Hello! Happy spring time!
I would like to introduce you to a new author here in the blog: KC Cowan. I have not read yet her book but I am intrigued to see how Mary Bennet is able to secure her happiness. Let me tell you a bit more…
Either ignored or ridiculed by her family, Mary Bennet desires only happiness.
Poor Miss Bennet—with three sisters married, she will no doubt be left “on the shelf” unless she takes steps to secure her own happiness. So, with the arrival of Mr. Yarby, a handsome new rector for Longbourn chapel, Mary decides to use her Biblical knowledge to win his heart.
Meanwhile, her recently widowed fatherfinds himself falling for the older sister of his new reverend. But Mr. Bennet is officially in mourning for his late wife—what a scandalous situation! Unfortunately, Longbourn’s heir, Mr. Collins, has the antennae for a scandal and makes blackmail threats.
Will an overheard conversation between the Yarby siblings break Mary’s heart? Or will it impel her to a desperate act that threatens everyone’s hopes for lasting love?
What do you think? I do not really like whatever Mr. Colling is going to do.
I want to know what the siblings say in that conversation…
Let me introduce KC Cowan. Welcome!
KC Cowan spent her professional life working in the media as a news reporter in Portland, Oregon for KGW-TV, KPAM-AM and KXL-AM radio, and as original host and story producer for a weekly arts program on Oregon Public Television. She is co-author of the fantasy series: Journey to Wizards’ Keep, The Hunt for Winter, and Everfire. The Hunt for Winter and Everfire were both awarded First Place OZMA citations from Chanticleer International Book Awards for fantasy writing.
KC is also the author of two other books: “The Riches of a City” – the story of Portland, Oregon, and “They Ain’t Called Saints for Nothing!” in collaboration with artist Chris Haberman, a tongue-in-cheek look at saints. She is married and lives in Tucson, Arizona.
KC Cowan has definitely very different genres she enjoys to write and I am always amazed about that. Apparently the vignette she is sharing today shows a scene that KC wishes she had written 😉
Amelia returned to the parsonage after her walk with Mr. Bennet. Robert was out making parish calls, so she had the cottage to herself. After consulting with their cook on that evening’s menu, she ordered tea and went into the rear parlor—her favorite room in the house. French doors looked out into the back garden where she had already found a great source of happiness in planting flowers. When they bloomed, they would surround the paved area where she hoped to enjoy more time in the warmer weather—reading or doing needle work. It was a bit of a splurge to purchase the flower seeds and young rose bushes and she knew it would have been far more practical to spend the money on additional seeds for the vegetable garden, but Amelia adored flowers. It made her feel rich to have fresh flowers in her home.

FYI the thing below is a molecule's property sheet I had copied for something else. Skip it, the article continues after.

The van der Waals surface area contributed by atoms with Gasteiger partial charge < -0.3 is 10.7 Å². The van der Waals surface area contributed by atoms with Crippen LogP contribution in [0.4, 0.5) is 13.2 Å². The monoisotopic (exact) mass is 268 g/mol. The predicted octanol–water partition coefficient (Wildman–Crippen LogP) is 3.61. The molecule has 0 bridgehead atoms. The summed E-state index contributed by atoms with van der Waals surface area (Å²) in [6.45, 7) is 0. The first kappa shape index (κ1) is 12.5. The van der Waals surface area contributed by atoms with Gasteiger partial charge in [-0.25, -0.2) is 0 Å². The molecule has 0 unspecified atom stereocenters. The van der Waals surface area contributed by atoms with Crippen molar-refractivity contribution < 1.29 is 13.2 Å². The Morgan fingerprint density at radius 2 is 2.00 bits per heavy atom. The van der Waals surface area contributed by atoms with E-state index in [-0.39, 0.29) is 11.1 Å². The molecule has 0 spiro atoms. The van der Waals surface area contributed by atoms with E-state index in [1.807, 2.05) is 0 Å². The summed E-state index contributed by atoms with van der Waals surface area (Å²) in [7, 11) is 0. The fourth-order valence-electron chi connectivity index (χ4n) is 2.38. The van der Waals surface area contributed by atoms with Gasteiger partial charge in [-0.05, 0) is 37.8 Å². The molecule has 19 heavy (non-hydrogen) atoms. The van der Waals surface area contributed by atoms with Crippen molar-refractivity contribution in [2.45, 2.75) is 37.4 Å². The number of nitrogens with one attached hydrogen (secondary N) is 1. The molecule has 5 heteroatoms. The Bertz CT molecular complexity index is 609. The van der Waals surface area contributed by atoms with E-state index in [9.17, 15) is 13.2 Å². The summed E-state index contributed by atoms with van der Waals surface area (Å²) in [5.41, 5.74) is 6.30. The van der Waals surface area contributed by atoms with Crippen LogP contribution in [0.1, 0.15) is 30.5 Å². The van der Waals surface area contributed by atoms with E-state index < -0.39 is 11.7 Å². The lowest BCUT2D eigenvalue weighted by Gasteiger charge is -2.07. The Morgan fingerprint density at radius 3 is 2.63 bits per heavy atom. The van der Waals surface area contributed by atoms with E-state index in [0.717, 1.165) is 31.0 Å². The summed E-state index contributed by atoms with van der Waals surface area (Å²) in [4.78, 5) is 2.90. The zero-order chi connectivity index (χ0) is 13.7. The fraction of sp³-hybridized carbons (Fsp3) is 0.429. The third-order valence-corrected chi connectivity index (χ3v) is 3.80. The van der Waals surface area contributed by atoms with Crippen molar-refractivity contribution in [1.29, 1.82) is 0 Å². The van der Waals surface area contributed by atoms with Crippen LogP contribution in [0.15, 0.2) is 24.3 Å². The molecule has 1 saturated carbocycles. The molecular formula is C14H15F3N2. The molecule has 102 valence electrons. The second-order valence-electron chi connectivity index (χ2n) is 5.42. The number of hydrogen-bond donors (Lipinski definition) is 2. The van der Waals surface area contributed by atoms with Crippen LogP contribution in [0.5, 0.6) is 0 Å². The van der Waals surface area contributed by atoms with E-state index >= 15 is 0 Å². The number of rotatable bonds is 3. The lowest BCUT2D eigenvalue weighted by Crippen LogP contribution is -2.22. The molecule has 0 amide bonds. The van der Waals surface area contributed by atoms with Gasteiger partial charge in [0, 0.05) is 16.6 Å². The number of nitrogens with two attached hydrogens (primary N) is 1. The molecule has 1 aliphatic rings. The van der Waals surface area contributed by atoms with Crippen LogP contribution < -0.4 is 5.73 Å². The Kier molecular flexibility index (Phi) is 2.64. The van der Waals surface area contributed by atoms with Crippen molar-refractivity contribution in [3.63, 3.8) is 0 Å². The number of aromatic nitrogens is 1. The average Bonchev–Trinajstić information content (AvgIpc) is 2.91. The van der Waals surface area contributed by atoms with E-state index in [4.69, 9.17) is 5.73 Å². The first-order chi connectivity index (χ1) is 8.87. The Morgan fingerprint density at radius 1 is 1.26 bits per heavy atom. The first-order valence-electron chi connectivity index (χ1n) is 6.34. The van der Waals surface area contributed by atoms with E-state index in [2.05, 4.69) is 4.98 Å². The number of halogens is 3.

Ellen brought in tea and Amelia poured herself a cup before sitting in one of the newly reupholstered chairs. Running her hand over the fine fabric, she reflected once more upon the generosity of Mr. Bennet. Although she would never have spoken of it, she had been slightly dismayed at how dirty and dingy the parsonage had seemed to her upon first inspection. However, because it was Robert’s first full parish and they were both so grateful for the living, she had vowed to endure the somewhat shabby furnishings, wall papers, and rugs until they had set aside enough from Robert’s salary to slowly replace things, bit by bit. To then have Mr. Bennet provide them with enough of a budget to virtually makeover the entire place was more than she could have ever expected!
As she gazed around the cozy parlor, Amelia truly thought no home could ever bring her more happiness. Well, Longbourn house would be even a grander improvement from the parsonage, but of course, she could have no expectation of ever living there! She and Robert could look forward to many dinners invitations, and with Mary Bennet becoming a closer friend, she might indeed find herself spending more time at Longbourn. She looked forward to it. Longbourn was a beautifully furnished house, to be sure—though not one that overtly displayed wealth. Mr. Bennet’s income was not grand but she could see that furnishings had been chosen over the years with great care and consideration.
Sipping her tea, Amelia allowed herself to daydream about how she might improve it, were the house hers. Some of the old draperies might go, she reflected, as they had clearly seen better days, though they were not shabby by any means. And the dining room might be improved upon with wallpaper that was brighter and more colorful. She smiled and shook her head—it was silly to even imagine she might one day make any choices for Longbourn! Mr. Bennet was so newly single after losing his wife. And he might prefer to remain alone in that single state, as his marriage had been less than fully happy. From what Amelia had gathered from talks with Mary and some other gossip she had heard in Meryton, Mrs. Bennet had not been a good match for her husband.